Female musician (left) in red hat play a modified washboard, Male musician plays guitar in brown hat on curbside

Spotlight: Bringing The Concert To The Streets

December 17, 2020

Welcome to the third in a series of profiles on the winners of this year’s Spotlight Recognition Program. This week, we’re looking at the winner of the Creative Solutioneering Award, who thought outside the box to pull off a successful event.

This year’s winner brought a series of curbside concerts, featuring The Vaudevillian, to the streets of Milton, conducting safe & socially-distanced jam sessions to bring music to the city.

Ontario Culture Days’ Kevin Valbonesi spoke with Rick Imus about how his team and Arts Milton worked together to ensure that the show would go on.

Q – I see that Rick Imus Music Studio recently celebrated 20 years. I’d love to know about how it started out.

Rick – The leap of faith moment was getting our own space in Milton and working with a great team of teachers. This town is moving the needle, and that took away any temptation to look elsewhere like Toronto, London, Montreal.

Q – For the Ontario Culture Days festival, I’m curious to know why you took the approach you did. It would have been much easier to livestream a concert or pre-record the show.

Rick – There’s still something special about having a performer right in front of you. There’s no intermediary, no substitute. It’s also timeless. For as long as culture has been around, there’s been music and dance, and it’s just so natural to play under the stars, at a safe distance, and do something in the moment. Putting those three concerts together was really worth the effort.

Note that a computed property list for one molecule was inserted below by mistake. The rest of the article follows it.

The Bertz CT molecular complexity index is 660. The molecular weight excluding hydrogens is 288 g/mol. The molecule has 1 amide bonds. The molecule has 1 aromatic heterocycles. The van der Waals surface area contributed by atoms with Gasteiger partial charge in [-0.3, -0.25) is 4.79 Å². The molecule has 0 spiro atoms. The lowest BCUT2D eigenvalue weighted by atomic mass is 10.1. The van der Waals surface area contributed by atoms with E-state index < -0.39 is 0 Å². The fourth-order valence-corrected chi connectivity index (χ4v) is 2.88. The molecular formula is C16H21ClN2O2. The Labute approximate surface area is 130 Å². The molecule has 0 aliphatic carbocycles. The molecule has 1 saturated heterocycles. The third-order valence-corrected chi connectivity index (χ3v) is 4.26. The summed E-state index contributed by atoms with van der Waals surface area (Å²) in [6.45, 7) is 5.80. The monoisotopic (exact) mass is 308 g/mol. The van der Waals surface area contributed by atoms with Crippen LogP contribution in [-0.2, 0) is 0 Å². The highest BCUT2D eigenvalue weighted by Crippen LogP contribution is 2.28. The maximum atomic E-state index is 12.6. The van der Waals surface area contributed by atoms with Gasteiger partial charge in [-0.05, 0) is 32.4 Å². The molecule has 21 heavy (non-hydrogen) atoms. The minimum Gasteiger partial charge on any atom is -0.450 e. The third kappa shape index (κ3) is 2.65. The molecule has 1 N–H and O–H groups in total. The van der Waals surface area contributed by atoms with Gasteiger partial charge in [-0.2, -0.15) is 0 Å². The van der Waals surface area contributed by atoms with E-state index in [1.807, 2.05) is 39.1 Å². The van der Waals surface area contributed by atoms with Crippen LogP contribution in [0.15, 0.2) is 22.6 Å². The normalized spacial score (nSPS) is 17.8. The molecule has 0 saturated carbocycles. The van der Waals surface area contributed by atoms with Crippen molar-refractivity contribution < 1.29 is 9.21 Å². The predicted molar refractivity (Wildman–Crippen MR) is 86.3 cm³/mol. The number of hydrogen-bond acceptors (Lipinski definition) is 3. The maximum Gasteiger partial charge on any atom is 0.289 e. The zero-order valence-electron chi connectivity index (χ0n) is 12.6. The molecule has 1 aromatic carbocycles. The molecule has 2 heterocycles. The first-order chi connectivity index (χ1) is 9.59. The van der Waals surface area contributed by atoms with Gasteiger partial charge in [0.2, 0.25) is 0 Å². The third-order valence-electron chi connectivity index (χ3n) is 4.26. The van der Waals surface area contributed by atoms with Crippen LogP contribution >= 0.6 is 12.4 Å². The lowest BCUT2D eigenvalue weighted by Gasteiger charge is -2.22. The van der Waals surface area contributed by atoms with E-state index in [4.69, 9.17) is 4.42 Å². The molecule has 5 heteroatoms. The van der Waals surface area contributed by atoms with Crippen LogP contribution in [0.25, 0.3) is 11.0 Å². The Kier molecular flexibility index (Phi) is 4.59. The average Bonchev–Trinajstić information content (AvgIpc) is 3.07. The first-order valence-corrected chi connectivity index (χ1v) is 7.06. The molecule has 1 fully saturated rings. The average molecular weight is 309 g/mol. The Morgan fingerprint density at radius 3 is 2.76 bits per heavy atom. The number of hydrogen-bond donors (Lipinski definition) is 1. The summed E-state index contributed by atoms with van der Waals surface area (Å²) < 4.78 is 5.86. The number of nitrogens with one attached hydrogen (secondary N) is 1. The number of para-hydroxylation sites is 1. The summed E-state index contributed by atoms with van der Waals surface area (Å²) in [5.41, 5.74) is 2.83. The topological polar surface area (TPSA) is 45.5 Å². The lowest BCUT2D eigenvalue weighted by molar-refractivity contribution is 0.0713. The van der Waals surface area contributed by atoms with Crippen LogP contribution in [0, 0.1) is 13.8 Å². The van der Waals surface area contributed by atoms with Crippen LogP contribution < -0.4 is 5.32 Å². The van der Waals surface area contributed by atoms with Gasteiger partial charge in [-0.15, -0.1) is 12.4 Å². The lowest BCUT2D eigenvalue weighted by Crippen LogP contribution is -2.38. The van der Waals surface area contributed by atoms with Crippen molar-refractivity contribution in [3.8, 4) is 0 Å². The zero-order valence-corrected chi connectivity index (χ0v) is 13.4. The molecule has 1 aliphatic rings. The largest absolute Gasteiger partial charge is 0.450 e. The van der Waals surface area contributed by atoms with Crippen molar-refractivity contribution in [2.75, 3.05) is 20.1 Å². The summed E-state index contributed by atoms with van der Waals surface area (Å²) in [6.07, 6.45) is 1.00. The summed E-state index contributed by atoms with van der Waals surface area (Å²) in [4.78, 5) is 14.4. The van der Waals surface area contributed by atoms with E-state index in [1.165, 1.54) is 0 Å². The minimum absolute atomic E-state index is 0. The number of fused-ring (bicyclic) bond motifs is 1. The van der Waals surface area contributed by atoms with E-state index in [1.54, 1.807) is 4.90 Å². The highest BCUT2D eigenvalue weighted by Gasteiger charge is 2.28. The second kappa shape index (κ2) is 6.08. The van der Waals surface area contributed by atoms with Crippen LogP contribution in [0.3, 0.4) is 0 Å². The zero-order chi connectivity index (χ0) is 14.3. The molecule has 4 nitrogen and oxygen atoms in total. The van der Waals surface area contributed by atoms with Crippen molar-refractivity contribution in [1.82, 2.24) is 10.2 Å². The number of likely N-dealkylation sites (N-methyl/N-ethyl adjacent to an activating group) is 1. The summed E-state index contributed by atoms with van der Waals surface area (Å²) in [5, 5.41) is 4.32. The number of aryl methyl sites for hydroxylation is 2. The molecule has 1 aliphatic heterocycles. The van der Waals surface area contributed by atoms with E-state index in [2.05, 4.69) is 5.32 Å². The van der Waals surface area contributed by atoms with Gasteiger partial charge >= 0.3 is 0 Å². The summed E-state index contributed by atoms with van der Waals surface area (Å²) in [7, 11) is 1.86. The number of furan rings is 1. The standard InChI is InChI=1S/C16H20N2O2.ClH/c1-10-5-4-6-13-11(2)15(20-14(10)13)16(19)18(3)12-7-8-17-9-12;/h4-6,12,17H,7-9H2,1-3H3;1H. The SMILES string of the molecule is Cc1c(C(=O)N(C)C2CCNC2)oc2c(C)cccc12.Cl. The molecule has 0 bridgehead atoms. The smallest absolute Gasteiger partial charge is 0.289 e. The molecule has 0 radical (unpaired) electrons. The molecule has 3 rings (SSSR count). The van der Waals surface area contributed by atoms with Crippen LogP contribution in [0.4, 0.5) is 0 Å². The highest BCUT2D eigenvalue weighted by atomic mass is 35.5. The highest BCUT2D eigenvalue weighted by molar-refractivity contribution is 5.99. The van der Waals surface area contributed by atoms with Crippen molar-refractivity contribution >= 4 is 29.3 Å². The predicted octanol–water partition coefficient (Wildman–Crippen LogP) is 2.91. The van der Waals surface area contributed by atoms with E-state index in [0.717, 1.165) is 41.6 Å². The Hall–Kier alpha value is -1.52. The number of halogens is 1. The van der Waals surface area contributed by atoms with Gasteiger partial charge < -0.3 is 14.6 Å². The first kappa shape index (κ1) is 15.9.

I also want to share the love and disperse the praise. Arts Milton is a really well-run organization, and we couldn’t have done it without them.

Q – How do you feel people reacted to having these sort of socially-distanced, “pop-up” concerts around Milton? What was that experience like?

Rick: We were amazed to hear people saying the feeling in the air was like the end of World War 2. In those small slivers of moments, you just feel like “yeah, this is right.”

Q – Are these kinds of concerts a good solution going forward? Things aren’t going to go back to normal right away, traditional concerts included.

Is there a future for pop-up concerts? Probably, in the sense that they are a bit of work, and you have to mind your P’s and Q’s, but hey, we’re fighting for culture in our value system, and it’s worth it to have these as an option.

Q – A lot has changed to accommodate COVID-19 restrictions. How do you see things changing for the music industry, particularly in Ontario?

I think what you’re going to see is smaller crowds for events, but don’t take it the wrong way, everyone has a camera, so more people are enjoying the show than are actually there. People will do stuff in cool environments with fewer numbers but it’s going to be captured and distributed far and wide.

We’re looking forward to doing more stuff digitally. We recently played the Korean national anthem virtually for a baseball game, right from where I’m talking to you now, to a crowd in Auckland.